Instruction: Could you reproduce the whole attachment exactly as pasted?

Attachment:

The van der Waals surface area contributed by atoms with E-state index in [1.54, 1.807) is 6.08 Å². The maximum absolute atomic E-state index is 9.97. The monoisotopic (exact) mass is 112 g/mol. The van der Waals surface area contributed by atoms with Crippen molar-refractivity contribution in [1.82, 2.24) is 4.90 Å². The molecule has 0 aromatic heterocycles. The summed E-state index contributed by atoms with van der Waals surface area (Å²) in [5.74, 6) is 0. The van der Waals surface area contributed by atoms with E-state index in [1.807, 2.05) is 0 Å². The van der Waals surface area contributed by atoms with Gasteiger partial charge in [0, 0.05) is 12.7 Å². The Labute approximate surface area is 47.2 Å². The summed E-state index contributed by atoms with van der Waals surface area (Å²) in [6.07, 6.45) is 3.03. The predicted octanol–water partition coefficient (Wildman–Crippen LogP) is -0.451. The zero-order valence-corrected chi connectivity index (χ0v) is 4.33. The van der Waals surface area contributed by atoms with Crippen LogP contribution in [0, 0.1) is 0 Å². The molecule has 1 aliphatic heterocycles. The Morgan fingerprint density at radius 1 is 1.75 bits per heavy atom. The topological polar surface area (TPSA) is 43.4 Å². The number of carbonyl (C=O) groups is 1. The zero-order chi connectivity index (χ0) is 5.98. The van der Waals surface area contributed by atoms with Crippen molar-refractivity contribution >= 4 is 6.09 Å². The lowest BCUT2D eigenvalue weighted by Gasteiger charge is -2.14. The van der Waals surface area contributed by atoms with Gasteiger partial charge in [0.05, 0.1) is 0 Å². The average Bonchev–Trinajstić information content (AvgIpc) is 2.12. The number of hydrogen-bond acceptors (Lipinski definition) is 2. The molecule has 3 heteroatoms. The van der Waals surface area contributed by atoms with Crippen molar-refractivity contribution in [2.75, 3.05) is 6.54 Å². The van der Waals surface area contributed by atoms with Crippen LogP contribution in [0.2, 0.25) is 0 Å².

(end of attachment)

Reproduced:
The van der Waals surface area contributed by atoms with E-state index in [1.54, 1.807) is 6.08 Å². The maximum absolute atomic E-state index is 9.97. The monoisotopic (exact) mass is 112 g/mol. The van der Waals surface area contributed by atoms with Crippen molar-refractivity contribution in [1.82, 2.24) is 4.90 Å². The molecule has 0 aromatic heterocycles. The summed E-state index contributed by atoms with van der Waals surface area (Å²) in [5.74, 6) is 0. The van der Waals surface area contributed by atoms with E-state index in [1.807, 2.05) is 0 Å². The van der Waals surface area contributed by atoms with Gasteiger partial charge in [0, 0.05) is 12.7 Å². The Labute approximate surface area is 47.2 Å². The summed E-state index contributed by atoms with van der Waals surface area (Å²) in [6.07, 6.45) is 3.03. The predicted octanol–water partition coefficient (Wildman–Crippen LogP) is -0.451. The zero-order valence-corrected chi connectivity index (χ0v) is 4.33. The van der Waals surface area contributed by atoms with Crippen LogP contribution in [0, 0.1) is 0 Å². The molecule has 1 aliphatic heterocycles. The Morgan fingerprint density at radius 1 is 1.75 bits per heavy atom. The topological polar surface area (TPSA) is 43.4 Å². The number of carbonyl (C=O) groups is 1. The zero-order chi connectivity index (χ0) is 5.98. The van der Waals surface area contributed by atoms with Crippen molar-refractivity contribution >= 4 is 6.09 Å². The lowest BCUT2D eigenvalue weighted by Gasteiger charge is -2.14. The van der Waals surface area contributed by atoms with Gasteiger partial charge in [0.05, 0.1) is 0 Å². The average Bonchev–Trinajstić information content (AvgIpc) is 2.12. The number of hydrogen-bond acceptors (Lipinski definition) is 2. The molecule has 3 heteroatoms. The van der Waals surface area contributed by atoms with Crippen molar-refractivity contribution in [2.75, 3.05) is 6.54 Å². The van der Waals surface area contributed by atoms with Crippen LogP contribution in [0.2, 0.25) is 0 Å².